North Country Assemblyman Butler proposes reforms to economic development approach at budget conference
Thursday, March 23, 2017 - 6:02 am

North Country Assemblyman Marc W. Butler, R-Newport, was appointed to speak at the Budget Conference Committee on Economic Development, which is part of the budget negotiations process.

He proposed reforms to the way economic development is approached in the state, including measures for more oversight, transparency and equity in the distribution of funds.

“When using public dollars to invest in economic development, the state must take every measure to prevent the abuse of these funds. That can be achieved by requiring more oversight, transparency and equity in the distribution of these funds,” said Butler, who also sits on the Assembly Committee on Economic Development, Job Creation, Commerce and Industry.

Butler’s 118th Assembly District includes St. Lawrence County towns from Norfolk and Madrid south to Colton, Clifton and Fine.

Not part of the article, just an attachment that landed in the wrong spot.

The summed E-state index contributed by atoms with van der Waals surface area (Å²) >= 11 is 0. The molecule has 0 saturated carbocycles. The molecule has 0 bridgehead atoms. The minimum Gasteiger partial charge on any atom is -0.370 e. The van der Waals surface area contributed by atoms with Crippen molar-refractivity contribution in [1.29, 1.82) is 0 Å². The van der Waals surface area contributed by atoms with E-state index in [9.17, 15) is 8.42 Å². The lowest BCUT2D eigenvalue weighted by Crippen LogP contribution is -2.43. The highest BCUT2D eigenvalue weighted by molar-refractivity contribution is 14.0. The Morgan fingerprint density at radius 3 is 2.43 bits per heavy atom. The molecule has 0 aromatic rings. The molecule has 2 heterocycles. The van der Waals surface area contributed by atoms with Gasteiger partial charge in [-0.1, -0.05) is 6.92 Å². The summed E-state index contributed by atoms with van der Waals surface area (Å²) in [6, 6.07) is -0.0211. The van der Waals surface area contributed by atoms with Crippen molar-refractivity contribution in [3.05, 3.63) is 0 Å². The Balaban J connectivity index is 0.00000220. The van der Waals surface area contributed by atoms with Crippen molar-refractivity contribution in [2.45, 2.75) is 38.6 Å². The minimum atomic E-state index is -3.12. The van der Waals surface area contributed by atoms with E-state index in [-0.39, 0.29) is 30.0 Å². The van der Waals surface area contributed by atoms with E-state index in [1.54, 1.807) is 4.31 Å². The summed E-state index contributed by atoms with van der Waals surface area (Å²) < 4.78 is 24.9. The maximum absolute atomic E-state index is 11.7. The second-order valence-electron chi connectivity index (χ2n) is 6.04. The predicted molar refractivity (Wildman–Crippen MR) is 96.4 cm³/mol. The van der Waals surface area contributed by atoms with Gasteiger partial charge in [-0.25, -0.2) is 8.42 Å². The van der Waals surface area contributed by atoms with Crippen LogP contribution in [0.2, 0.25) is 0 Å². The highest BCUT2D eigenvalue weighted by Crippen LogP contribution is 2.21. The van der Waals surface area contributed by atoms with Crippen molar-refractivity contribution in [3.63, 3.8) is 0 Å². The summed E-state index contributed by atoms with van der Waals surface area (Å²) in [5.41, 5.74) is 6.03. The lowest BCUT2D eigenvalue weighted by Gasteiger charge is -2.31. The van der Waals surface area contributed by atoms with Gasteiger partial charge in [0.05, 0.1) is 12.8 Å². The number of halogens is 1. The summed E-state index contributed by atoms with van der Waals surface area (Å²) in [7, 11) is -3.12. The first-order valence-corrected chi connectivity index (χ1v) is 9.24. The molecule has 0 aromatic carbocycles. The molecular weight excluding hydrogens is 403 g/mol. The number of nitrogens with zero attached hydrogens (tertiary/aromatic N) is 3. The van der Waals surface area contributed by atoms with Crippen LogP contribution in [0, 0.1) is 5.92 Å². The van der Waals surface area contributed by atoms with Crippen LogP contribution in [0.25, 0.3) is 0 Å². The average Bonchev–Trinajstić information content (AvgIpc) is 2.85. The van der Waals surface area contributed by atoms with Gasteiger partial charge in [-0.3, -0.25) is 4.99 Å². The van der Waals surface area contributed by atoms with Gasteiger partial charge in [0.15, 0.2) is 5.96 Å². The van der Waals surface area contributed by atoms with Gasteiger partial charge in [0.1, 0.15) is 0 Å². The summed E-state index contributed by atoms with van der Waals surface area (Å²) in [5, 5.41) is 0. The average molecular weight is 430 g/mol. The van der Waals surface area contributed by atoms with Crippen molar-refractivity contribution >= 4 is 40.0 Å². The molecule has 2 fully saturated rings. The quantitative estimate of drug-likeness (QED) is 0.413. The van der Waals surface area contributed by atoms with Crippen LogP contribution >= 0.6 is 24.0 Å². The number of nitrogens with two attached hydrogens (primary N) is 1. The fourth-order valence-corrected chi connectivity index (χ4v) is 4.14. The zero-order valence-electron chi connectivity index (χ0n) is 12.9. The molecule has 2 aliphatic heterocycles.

Butler pointed to several pieces of legislation that could easily be incorporated to improve state policies toward both economic development investment and the improvement of the state’s business climate, which is ranked 45th by MSNBC.

Legislation such as A.5657, a bill Butler sponsors, would create an oversight committee to review economic development programs and various lump sum appropriations. Instead, the governor proposed $430 million in economic development funds over which he has complete control. Last year, a total of $2.6 billion of governor-controlled funds was identified in numerous areas of the 2016-17 Enacted Budget.

“We must work together to provide small businesses and job creators some regulation and tax relief. We must make this state more business friendly, so when we do invest in economic development, we can see results.”

Additionally, Butler urged the inclusion of the Small Business Full Employment Act, A.5423, and the DRREG Bill, A.5720, into the state budget.

These bills would address the many barriers faced by job creators, such as excessive taxes and fees and the many over-burdensome regulations that hinder growth.

Butler points to lack of any significant efforts made to help small businesses in the proposals put forth. “More must be done, especially in light of the minimum wage burden placed on job creators in last year’s state budget,” he said.